In France it is used to treat some pulmonary problems and fevers, increasing sweating and so removing toxins from the body via the skin and urinary system. Its high calcium and potassium salts can help reduce temperature when taken as a hot infusion. Use 30g (1oz) of fresh leaves (dried if fresh are not available), and infuse for five minutes in 600ml (1pt) of boiling water. Then strain it and drink three to four wineglassfuls a day, adding honey if preferred sweeter. Whilst treating a cold, Mességué recommends using borage in foot- and hand-baths.
The above infusion also can be of help as a gargle for sore throats and laryngitis, and as a mouthwash for stomatitis and bleeding gums.
A poultice can be made by placing crushed leaves and flowers between two plates over a pan of boiling water – the plates will get hot. This poultice can be bandaged lightly on inflamed or irritated skin, on sores and wounds and used for arthritis and gout, renewing it when cold, until some relief is felt. Or a lotion can be made from equal quantities of borage juice and water.
Borage tincture, 5ml (1tsp) taken three times a day, can act as a tonic for stress, and be used for countering the effects of steroids and after steroid therapy. This has been backed up by modern research confirming that borage stimulates the adrenal glands (the organs of courage), to secrete adrenalin.
Making a pulp of the fresh leaves and drinking 10ml (2tsp) of juice, three times a day, can help with problems of depression, grief or anxiety. Instead of Evening Primrose Oil, capsules of Borage Seed Oil can be taken daily for some cases of eczema, hay fever and rheumatoid arthritis. Research has indicated that massaging borage oil into the cold, bluish-white fingers caused by Raynaud’s disease may help alleviate the pain The oil may assist in cases of menstrual irregularity, irritable bowel syndrome and even as a first aid for hangovers. Remember though, what may benefit one, may not another and as a medication, it should not be used indefinitely but for short periods at a time.
As an external application for annoying spots, equal quantities of borage, dandelion and watercress juice can be mixed to form a lotion (freshly made each time), left on the spots until completely dry, and then washed off, repeating the process a few times. Borage also can be used as a facial steam for very dry, sensitive skin and there are commercial products on the market such as Starflower Body Lotion and Borage Seed Oil.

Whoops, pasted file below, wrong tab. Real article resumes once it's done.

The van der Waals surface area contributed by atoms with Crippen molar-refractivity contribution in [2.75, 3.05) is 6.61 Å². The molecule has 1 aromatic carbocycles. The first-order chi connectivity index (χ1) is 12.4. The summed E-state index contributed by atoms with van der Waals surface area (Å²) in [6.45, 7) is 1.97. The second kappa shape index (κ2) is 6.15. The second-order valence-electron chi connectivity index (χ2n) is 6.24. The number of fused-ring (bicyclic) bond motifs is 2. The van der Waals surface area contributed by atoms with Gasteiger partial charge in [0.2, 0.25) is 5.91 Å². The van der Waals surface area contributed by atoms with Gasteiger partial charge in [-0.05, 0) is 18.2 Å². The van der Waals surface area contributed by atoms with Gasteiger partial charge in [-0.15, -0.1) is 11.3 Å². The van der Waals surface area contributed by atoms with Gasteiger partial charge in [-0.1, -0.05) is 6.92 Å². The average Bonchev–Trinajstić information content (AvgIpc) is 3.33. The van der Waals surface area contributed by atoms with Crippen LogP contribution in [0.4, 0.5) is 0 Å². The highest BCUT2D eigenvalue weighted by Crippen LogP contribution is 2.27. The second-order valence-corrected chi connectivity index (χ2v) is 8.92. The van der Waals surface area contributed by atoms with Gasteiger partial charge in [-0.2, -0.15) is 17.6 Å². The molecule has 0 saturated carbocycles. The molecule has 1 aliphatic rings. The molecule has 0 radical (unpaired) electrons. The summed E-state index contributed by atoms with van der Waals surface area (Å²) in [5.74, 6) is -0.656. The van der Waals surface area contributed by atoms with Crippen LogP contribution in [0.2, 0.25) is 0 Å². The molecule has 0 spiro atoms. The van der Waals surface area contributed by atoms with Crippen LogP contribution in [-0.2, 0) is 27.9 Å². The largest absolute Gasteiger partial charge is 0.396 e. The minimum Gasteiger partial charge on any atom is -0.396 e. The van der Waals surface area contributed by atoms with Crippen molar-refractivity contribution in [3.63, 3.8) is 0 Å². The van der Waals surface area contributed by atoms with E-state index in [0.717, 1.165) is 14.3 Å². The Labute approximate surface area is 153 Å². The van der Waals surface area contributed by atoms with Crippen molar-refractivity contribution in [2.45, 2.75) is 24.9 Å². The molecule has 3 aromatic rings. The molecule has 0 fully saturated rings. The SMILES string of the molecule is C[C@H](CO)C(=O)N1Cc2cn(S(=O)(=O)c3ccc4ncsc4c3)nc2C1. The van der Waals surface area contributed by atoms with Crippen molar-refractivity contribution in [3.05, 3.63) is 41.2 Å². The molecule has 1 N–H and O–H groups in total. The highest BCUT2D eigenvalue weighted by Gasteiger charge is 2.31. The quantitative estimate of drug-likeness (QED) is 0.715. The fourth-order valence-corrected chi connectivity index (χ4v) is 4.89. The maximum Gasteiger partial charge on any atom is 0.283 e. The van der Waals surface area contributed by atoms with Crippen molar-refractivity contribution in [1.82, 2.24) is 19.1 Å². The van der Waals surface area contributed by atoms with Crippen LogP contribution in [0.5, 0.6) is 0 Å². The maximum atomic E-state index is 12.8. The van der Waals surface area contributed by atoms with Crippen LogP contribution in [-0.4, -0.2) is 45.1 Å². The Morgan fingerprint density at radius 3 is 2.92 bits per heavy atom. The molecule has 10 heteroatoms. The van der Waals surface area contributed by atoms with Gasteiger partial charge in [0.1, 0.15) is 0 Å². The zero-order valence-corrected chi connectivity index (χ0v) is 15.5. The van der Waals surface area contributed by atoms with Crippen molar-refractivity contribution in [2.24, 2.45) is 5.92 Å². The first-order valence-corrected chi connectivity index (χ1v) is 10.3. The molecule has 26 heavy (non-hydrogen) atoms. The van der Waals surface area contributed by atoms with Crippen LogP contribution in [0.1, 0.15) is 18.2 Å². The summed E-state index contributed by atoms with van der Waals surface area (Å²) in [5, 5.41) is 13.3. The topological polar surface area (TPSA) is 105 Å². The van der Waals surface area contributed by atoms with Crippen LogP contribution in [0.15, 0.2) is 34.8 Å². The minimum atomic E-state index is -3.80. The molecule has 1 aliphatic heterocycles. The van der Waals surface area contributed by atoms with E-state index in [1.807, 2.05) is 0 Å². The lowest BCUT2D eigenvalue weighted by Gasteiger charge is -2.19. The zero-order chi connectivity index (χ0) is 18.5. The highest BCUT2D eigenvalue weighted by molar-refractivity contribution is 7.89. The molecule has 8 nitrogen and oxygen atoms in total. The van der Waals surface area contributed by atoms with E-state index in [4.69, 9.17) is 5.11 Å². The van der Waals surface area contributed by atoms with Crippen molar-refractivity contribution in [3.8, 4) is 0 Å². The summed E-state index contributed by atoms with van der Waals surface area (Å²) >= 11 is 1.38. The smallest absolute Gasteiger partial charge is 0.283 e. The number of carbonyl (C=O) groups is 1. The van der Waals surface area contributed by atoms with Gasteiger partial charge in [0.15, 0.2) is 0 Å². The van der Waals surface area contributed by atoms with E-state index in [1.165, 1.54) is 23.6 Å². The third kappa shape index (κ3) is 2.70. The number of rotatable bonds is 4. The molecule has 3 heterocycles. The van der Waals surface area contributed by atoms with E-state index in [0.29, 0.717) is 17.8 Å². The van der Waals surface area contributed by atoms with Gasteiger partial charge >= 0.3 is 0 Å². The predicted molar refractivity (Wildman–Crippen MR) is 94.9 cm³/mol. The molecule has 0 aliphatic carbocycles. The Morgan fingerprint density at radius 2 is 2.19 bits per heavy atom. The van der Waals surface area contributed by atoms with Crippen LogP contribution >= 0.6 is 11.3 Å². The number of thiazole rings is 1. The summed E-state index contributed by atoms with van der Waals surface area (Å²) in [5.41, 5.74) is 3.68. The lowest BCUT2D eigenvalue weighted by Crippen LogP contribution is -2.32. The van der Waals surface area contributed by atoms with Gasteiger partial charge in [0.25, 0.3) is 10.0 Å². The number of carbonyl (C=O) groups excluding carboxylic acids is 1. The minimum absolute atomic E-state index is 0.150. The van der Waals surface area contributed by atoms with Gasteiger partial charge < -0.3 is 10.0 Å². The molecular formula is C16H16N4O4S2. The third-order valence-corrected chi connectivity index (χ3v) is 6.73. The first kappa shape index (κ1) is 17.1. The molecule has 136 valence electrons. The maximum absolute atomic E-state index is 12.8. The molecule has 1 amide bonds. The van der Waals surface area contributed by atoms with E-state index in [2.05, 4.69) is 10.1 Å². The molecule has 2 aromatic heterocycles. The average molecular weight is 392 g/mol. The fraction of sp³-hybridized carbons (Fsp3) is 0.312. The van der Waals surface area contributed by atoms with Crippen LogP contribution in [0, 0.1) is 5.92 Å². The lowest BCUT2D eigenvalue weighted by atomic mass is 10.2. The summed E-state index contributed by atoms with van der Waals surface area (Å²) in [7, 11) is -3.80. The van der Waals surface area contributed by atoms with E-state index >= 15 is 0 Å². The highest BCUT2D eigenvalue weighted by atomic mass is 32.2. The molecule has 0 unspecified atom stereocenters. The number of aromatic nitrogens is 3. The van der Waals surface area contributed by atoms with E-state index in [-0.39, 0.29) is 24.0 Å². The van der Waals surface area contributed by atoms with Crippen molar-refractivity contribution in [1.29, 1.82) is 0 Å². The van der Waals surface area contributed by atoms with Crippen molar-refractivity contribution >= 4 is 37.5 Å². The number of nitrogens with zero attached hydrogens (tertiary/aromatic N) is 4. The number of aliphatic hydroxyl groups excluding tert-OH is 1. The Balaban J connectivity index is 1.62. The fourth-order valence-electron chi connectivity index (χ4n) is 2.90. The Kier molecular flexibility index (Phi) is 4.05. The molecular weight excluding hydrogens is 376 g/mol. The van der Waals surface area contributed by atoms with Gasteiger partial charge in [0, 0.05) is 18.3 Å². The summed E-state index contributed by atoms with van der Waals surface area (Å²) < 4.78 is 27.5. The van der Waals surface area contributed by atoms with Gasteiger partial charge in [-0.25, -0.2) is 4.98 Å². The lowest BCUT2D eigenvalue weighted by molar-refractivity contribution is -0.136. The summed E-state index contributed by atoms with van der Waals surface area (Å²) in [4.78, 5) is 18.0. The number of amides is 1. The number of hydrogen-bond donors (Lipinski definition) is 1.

Leslie Kenton’s Healing Herbs Paperback edition published by Vermilion (Random House), London, 2002. ISBN 0-091-88428-4
The Herbal Health and Beauty Book by Hilary Boddie. Published by Optima (Little, Brown and Company (UK) Ltd, 1994 ISBN 0-356-21030-8 contains herbal remedies for health problems such as dizziness and laryngitis, as well as beauty treatments for the face, feet and hair.
New Herb Bible by Caroline Foley, Jill Nice and Marcus A.Webb. Published by David & Charles, Devon, 2002. ISBN 0 7153 1363 0
A Handful of Herbs by Barbara Segall, Louise Pickford & Rose Hammick. Published by Ryland Peters & Small, London, 2001. ISBN 1-84172-109-3 combines the notes of a horticulturalist and a food writer, illustrated with suitably refined photos;
Sìne’s interest in gardening and botany started at an early age with her own patch in her parents’ garden, and learning which plants were natural healers. Brought up with old and tested remedies, and gardening methods, now termed ‘organic’, she still practises natural ways of pest control.